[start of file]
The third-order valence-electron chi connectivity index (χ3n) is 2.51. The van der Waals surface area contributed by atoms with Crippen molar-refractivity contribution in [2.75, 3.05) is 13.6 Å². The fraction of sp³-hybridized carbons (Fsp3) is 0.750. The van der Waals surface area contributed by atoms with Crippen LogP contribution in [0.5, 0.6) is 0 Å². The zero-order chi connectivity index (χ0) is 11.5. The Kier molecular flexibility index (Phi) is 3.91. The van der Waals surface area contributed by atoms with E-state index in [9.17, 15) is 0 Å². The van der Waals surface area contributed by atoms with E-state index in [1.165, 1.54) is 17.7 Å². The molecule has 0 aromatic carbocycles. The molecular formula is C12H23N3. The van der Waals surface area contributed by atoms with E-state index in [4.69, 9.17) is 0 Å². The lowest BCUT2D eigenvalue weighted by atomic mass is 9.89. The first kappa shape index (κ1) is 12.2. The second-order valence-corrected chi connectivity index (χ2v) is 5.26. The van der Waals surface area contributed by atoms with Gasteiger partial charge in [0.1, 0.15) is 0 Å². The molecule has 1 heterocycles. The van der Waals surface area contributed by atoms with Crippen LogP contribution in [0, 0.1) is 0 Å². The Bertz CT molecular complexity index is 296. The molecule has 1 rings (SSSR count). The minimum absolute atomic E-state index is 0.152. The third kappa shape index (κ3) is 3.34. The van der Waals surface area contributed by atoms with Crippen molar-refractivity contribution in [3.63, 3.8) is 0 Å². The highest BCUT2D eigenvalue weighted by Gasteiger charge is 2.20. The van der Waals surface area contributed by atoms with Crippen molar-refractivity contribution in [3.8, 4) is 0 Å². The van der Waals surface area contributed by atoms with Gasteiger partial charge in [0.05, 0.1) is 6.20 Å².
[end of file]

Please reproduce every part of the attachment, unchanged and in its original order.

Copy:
The third-order valence-electron chi connectivity index (χ3n) is 2.51. The van der Waals surface area contributed by atoms with Crippen molar-refractivity contribution in [2.75, 3.05) is 13.6 Å². The fraction of sp³-hybridized carbons (Fsp3) is 0.750. The van der Waals surface area contributed by atoms with Crippen LogP contribution in [0.5, 0.6) is 0 Å². The zero-order chi connectivity index (χ0) is 11.5. The Kier molecular flexibility index (Phi) is 3.91. The van der Waals surface area contributed by atoms with E-state index in [9.17, 15) is 0 Å². The van der Waals surface area contributed by atoms with E-state index in [1.165, 1.54) is 17.7 Å². The molecule has 0 aromatic carbocycles. The molecular formula is C12H23N3. The van der Waals surface area contributed by atoms with E-state index in [4.69, 9.17) is 0 Å². The lowest BCUT2D eigenvalue weighted by atomic mass is 9.89. The first kappa shape index (κ1) is 12.2. The second-order valence-corrected chi connectivity index (χ2v) is 5.26. The van der Waals surface area contributed by atoms with Gasteiger partial charge in [0.1, 0.15) is 0 Å². The molecule has 1 heterocycles. The van der Waals surface area contributed by atoms with Crippen LogP contribution in [0, 0.1) is 0 Å². The Bertz CT molecular complexity index is 296. The molecule has 1 rings (SSSR count). The minimum absolute atomic E-state index is 0.152. The third kappa shape index (κ3) is 3.34. The van der Waals surface area contributed by atoms with Crippen molar-refractivity contribution in [3.63, 3.8) is 0 Å². The highest BCUT2D eigenvalue weighted by Gasteiger charge is 2.20. The van der Waals surface area contributed by atoms with Crippen molar-refractivity contribution in [3.8, 4) is 0 Å². The van der Waals surface area contributed by atoms with Gasteiger partial charge in [0.05, 0.1) is 6.20 Å².